The Influence of Time-Dependent Melting on the Dynamics and Precipitation Production in Maritime and Continental Storm Clouds

Vaughan T. J. Phillips Atmospheric and Oceanic Sciences Program, Princeton University, Princeton, New Jersey

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Andrei Pokrovsky Institute of Earth Sciences, Hebrew University of Jerusalem, Jerusalem, Israel

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Alexander Khain Institute of Earth Sciences, Hebrew University of Jerusalem, Jerusalem, Israel

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Abstract

Simulations of one maritime and four continental observed cases of deep convection are performed with the Hebrew University Cloud Model that has spectral bin microphysics. The maritime case is from observations made on 18 September 1974 during the Global Atmospheric Research Program’s Atlantic Tropical Experiment (GATE). The continental storm cases are those of summertime Texas clouds observed on 13 August 1999, and green-ocean, smoky, and pyro-clouds observed during the Large-Scale Biosphere–Atmosphere Experiment in Amazonia–Smoke, Aerosols, Clouds, Rainfall, and Climate (LBA–SMOCC) campaign on 1–4 October 2002. Simulations have been performed for these cases with a detailed melting scheme. This scheme allows calculation of liquid water fraction within each mass bin for the melting of graupel, hail, snowflakes, and crystals, as well as alteration of the sedimentation velocity of ice particles in the course of their melting. The results obtained with the detailed melting scheme are compared with corresponding results from simulations involving instantaneous melting at the freezing (0°C) level.

The detailed melting scheme allows penetration of ice from the freezing level down into the boundary layer by distances ranging from a few hundred meters for the numerous, smaller particles to ∼1.5 km for the largest particles, which are much scarcer. In these simulations, most of the mass of ice falling out melts over this short distance of a few hundred meters. The deepening and intensification of the layer of latent cooling enhances the convective destabilization of the troposphere. This effect is especially pronounced under continental conditions, causing significant changes in the accumulated rain amount.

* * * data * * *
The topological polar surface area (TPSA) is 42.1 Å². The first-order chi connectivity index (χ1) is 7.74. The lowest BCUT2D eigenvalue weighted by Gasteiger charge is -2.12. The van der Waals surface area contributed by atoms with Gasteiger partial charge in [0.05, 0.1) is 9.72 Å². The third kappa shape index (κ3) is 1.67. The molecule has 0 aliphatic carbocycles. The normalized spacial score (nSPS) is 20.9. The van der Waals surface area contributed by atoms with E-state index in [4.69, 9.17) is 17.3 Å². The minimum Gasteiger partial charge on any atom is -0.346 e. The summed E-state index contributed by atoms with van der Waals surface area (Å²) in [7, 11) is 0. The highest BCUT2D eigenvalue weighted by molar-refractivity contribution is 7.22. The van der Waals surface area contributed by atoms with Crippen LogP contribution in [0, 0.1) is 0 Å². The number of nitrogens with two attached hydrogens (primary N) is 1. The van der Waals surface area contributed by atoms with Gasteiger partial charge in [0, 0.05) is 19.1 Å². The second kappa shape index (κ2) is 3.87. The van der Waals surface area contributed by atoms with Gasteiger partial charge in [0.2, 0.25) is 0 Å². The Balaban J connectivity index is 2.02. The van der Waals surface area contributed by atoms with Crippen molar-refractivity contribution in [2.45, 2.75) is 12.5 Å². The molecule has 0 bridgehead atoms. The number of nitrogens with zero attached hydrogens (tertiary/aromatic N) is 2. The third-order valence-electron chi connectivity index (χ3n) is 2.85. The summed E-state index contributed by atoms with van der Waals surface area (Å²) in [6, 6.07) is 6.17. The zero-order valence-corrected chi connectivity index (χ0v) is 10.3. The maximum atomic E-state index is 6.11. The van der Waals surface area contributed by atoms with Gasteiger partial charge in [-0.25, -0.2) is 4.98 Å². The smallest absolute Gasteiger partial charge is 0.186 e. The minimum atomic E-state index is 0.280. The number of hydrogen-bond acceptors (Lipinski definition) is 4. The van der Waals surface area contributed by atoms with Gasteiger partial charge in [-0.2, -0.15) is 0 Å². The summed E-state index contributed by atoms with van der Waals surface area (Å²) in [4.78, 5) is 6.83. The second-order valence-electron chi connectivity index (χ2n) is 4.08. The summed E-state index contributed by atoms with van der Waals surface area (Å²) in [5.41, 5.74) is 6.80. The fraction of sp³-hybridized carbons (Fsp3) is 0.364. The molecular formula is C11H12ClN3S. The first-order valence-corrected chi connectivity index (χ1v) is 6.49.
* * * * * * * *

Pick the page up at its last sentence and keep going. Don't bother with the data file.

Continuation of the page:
Corresponding author address: Vaughan Phillips, Geophysical Fluid Dynamics Laboratory, NOAA/OAR Dept. of Commerce, Princeton Forrestal Campus, P.O. Box 308, Princeton, NJ 08540. Email: vaughan.phillips@noaa.gov

Abstract

Simulations of one maritime and four continental observed cases of deep convection are performed with the Hebrew University Cloud Model that has spectral bin microphysics. The maritime case is from observations made on 18 September 1974 during the Global Atmospheric Research Program’s Atlantic Tropical Experiment (GATE). The continental storm cases are those of summertime Texas clouds observed on 13 August 1999, and green-ocean, smoky, and pyro-clouds observed during the Large-Scale Biosphere–Atmosphere Experiment in Amazonia–Smoke, Aerosols, Clouds, Rainfall, and Climate (LBA–SMOCC) campaign on 1–4 October 2002. Simulations have been performed for these cases with a detailed melting scheme. This scheme allows calculation of liquid water fraction within each mass bin for the melting of graupel, hail, snowflakes, and crystals, as well as alteration of the sedimentation velocity of ice particles in the course of their melting. The results obtained with the detailed melting scheme are compared with corresponding results from simulations involving instantaneous melting at the freezing (0°C) level.

The detailed melting scheme allows penetration of ice from the freezing level down into the boundary layer by distances ranging from a few hundred meters for the numerous, smaller particles to ∼1.5 km for the largest particles, which are much scarcer. In these simulations, most of the mass of ice falling out melts over this short distance of a few hundred meters. The deepening and intensification of the layer of latent cooling enhances the convective destabilization of the troposphere. This effect is especially pronounced under continental conditions, causing significant changes in the accumulated rain amount.

Corresponding author address: Vaughan Phillips, Geophysical Fluid Dynamics Laboratory, NOAA/OAR Dept. of Commerce, Princeton Forrestal Campus, P.O. Box 308, Princeton, NJ 08540. Email: vaughan.phillips@noaa.gov

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